Platinum-plated future in the new catalyst laws for Johnson Matthey

Click to follow
The Independent Online

The platinum specialist Johnson Matthey is expecting a bumper year as a million trucks and buses across the globe will need to be fitted with diesel catalysts under new environmental standards.

The precious metals and chemicals group yesterday reported an 8 per cent rise in underlying profits before tax to £219.8m in the year to March. The company has benefited from soaring platinum prices and the rising demand for cleaner cars which has driven growth in catalysts, the group's largest division. Catalyst sales climbed by 28 per cent to £1.48bn and overall revenues were up 3 per cent at £4.76bn. Prices of platinum, which is mainly used in auto catalysts and jewellery, have rocketed over the past two years and hit a record high of $1,336 an ounce in May.

Neil Carson, the chief executive, said: "We've had a good year, but next year [to March 2007] we're predicting to have an even better year, especially in the second half." Legislation designed to reduce exhaust emissions is coming into effect in Europe in October and will require all new trucks and buses to be fitted with diesel catalysts. The United States follows suit in January next year and Japan is also putting similar legislation in place. That prompted the company to describe the outlook for the next few years as "very encouraging." In Europe, 400,000 diesel vehicles will need to be fitted with catalysts every year, with 400,000 more in the US and 200,000 in Japan.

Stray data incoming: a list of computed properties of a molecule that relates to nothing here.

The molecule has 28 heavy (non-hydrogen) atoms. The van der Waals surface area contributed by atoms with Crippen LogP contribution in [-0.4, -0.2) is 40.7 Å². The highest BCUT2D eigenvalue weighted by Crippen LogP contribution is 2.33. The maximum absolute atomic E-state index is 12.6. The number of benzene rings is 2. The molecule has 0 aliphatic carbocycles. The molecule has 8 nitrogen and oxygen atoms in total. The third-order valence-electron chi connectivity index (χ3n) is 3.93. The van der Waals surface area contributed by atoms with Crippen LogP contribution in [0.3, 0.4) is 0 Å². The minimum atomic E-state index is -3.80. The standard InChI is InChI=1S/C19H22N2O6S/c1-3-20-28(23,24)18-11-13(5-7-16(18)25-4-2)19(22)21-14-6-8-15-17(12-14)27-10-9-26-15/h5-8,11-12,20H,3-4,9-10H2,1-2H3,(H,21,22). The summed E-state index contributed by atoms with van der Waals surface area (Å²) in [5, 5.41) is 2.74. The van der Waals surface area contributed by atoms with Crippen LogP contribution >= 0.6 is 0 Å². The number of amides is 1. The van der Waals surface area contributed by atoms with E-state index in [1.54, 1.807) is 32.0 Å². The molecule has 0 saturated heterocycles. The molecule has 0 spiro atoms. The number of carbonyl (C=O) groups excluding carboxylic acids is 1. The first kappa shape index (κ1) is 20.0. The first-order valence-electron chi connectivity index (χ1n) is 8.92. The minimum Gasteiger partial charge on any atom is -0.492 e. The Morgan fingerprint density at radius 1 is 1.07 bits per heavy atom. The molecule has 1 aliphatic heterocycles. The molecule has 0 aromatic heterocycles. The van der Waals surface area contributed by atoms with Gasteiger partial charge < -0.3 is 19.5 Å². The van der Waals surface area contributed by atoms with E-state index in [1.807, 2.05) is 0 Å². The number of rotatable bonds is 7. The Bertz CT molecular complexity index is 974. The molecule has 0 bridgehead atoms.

Johnson Matthey is supplying a third of the world's demand for car catalysts and intends to grab a similar share of the truck and bus market, which it expects to be worth $700m a year by the end of 2008, higher than its previous estimate.

The company is predicting that platinum prices, now trading at about $,1250 an ounce, will remain within the $1,025 to $1,250 range for months. Mr Carson brushed aside fears of a crash, saying platinum prices have not been as volatile as other commodities because they are underpinned by continuing strong demand for the metal for industrial use. Demand for platinum jewellery has fallen as prices went up, but China, which has shown a huge appetite for it is now discovering palladium jewellery, Mr Carson said.

The company has earmarked £200m for acquisitions to strengthen its core catalyst business, or share buybacks in the next couple of years. The group admitted its ceramics unit was "not a long-term hold" but added it was not actively trying to sell the business either. Question marks have also been raised over the future of the pharmaceuticals division where profits were down.

Johnson Matthey's main competitor, the US catalyst producer Engelhard, is in the process of being swallowed by the German chemical maker BASF for more than $5bn after a five-month standoff.